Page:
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Bye Street

The earliest name for the street, recorded from 1288, was Bishop Street, after the bishop of Hereford, who probably held land there. It was later believed, mistakenly, that a fourteenth-century building (now demolished) in the street was the medieval bishop’s palace. The name Bye Street occurs in wills of 1668 and 1680. Bishop Street was still the usual name in the early 19th century, although Bye Street was also used. On plans of 1824 and 1831, the road is called Bishop Street but in the accompanying guide books it is Bye Street.   The name may be from ‘by’ or ‘bye’ meaning lesser (as in high ways and bye ways), and refer to the street’s relative unimportance by the seventeenth century. Alternatively, if it is an early name, Bye Street might possibly be derived from the Old English word ‘byge’ meaning ‘buy’ and used in at least one place-name with the sense of ‘market’. The name would be appropriate for this street, the wide west end of which was a secondary market.   Until it was culverted in the 1830’s, a stream flowed down the middle of Bye Street from a water splash at the Lower Cross. This provided drainage for the cattle market that had expanded out of High Street, and supplied water to the tannery on the corner of High Street. The following links take you to buildings in Bye Street:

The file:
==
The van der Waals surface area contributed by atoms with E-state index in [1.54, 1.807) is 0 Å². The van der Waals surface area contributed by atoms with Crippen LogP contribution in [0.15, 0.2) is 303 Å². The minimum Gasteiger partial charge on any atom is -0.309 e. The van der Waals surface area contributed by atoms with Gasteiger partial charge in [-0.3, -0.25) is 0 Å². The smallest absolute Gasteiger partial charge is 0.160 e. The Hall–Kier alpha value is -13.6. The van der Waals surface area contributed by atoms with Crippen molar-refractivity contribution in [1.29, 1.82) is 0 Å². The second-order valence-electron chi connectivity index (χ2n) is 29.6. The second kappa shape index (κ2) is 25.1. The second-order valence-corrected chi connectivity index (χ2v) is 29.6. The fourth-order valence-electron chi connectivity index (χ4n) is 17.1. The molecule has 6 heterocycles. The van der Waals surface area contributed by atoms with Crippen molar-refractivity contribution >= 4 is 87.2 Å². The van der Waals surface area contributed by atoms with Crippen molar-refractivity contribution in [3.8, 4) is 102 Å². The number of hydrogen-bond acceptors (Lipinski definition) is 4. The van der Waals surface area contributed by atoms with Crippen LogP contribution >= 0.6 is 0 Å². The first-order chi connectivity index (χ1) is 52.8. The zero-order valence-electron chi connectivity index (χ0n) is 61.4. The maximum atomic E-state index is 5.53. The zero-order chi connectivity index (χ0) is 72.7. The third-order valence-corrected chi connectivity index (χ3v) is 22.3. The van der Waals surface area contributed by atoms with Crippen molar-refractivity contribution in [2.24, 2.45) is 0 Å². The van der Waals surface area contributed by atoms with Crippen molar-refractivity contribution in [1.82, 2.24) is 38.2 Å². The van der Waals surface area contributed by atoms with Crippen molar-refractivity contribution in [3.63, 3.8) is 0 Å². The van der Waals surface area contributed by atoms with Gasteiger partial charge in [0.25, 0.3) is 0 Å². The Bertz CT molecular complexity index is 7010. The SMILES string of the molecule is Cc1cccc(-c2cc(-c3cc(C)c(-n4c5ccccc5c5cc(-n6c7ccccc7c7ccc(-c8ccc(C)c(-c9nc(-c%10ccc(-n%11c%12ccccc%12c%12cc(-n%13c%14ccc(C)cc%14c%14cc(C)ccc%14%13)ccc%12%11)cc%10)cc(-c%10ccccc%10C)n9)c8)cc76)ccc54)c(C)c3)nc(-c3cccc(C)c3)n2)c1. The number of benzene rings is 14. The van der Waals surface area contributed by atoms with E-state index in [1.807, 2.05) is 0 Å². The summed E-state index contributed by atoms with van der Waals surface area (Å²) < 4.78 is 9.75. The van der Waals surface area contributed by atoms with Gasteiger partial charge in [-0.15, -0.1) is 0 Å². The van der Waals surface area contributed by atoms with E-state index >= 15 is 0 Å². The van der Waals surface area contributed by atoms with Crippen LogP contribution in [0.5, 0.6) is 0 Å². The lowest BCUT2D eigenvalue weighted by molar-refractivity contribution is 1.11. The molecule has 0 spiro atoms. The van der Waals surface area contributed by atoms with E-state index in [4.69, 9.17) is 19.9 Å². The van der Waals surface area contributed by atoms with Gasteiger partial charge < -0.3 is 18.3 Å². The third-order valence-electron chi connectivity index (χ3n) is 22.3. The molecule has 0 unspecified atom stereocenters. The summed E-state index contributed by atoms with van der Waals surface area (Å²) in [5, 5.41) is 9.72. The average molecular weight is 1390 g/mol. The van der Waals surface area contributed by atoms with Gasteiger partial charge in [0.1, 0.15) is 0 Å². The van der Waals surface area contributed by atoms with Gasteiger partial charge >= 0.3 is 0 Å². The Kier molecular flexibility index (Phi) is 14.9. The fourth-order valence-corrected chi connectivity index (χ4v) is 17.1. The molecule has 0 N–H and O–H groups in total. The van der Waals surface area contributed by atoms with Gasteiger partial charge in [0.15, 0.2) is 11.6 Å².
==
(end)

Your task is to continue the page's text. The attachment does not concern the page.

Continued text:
• The Barrett Browning Institute

Content generated during research for two paperback books 'Ledbury: A Market Town and its Tudor Heritage' (ISBN 13 : 978-1-86077-598-7) and 'Ledbury: People and Parish before the Reformation' (ISBN 13 : 978-1-86077-614-4) for the England's Past for Everyone series

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